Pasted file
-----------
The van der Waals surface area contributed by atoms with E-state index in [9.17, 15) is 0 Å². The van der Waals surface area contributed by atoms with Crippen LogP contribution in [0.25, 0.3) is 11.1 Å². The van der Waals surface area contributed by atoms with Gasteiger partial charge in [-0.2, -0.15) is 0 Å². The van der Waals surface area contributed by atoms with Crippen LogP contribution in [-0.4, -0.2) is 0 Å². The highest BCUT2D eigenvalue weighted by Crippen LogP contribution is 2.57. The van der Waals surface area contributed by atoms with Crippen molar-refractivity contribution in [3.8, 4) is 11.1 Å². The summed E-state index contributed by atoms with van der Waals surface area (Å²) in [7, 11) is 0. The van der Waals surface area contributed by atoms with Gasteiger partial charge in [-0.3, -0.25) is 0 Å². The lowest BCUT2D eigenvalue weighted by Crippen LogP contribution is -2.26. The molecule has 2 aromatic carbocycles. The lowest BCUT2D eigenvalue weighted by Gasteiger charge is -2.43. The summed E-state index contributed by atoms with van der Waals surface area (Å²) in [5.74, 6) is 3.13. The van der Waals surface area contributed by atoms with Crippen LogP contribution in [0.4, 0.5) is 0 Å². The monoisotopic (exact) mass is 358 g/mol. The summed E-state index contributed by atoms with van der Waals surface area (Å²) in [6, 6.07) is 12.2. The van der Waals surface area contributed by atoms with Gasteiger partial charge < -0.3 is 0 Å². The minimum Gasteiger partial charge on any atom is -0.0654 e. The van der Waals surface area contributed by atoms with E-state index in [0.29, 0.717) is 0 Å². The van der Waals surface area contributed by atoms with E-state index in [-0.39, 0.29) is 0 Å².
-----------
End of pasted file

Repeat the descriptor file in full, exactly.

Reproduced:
The van der Waals surface area contributed by atoms with E-state index in [9.17, 15) is 0 Å². The van der Waals surface area contributed by atoms with Crippen LogP contribution in [0.25, 0.3) is 11.1 Å². The van der Waals surface area contributed by atoms with Gasteiger partial charge in [-0.2, -0.15) is 0 Å². The van der Waals surface area contributed by atoms with Crippen LogP contribution in [-0.4, -0.2) is 0 Å². The highest BCUT2D eigenvalue weighted by Crippen LogP contribution is 2.57. The van der Waals surface area contributed by atoms with Crippen molar-refractivity contribution in [3.8, 4) is 11.1 Å². The summed E-state index contributed by atoms with van der Waals surface area (Å²) in [7, 11) is 0. The van der Waals surface area contributed by atoms with Gasteiger partial charge in [-0.3, -0.25) is 0 Å². The lowest BCUT2D eigenvalue weighted by Crippen LogP contribution is -2.26. The molecule has 2 aromatic carbocycles. The lowest BCUT2D eigenvalue weighted by Gasteiger charge is -2.43. The summed E-state index contributed by atoms with van der Waals surface area (Å²) in [5.74, 6) is 3.13. The van der Waals surface area contributed by atoms with Crippen LogP contribution in [0.4, 0.5) is 0 Å². The monoisotopic (exact) mass is 358 g/mol. The summed E-state index contributed by atoms with van der Waals surface area (Å²) in [6, 6.07) is 12.2. The van der Waals surface area contributed by atoms with Gasteiger partial charge < -0.3 is 0 Å². The minimum Gasteiger partial charge on any atom is -0.0654 e. The van der Waals surface area contributed by atoms with E-state index in [0.29, 0.717) is 0 Å². The van der Waals surface area contributed by atoms with E-state index in [-0.39, 0.29) is 0 Å².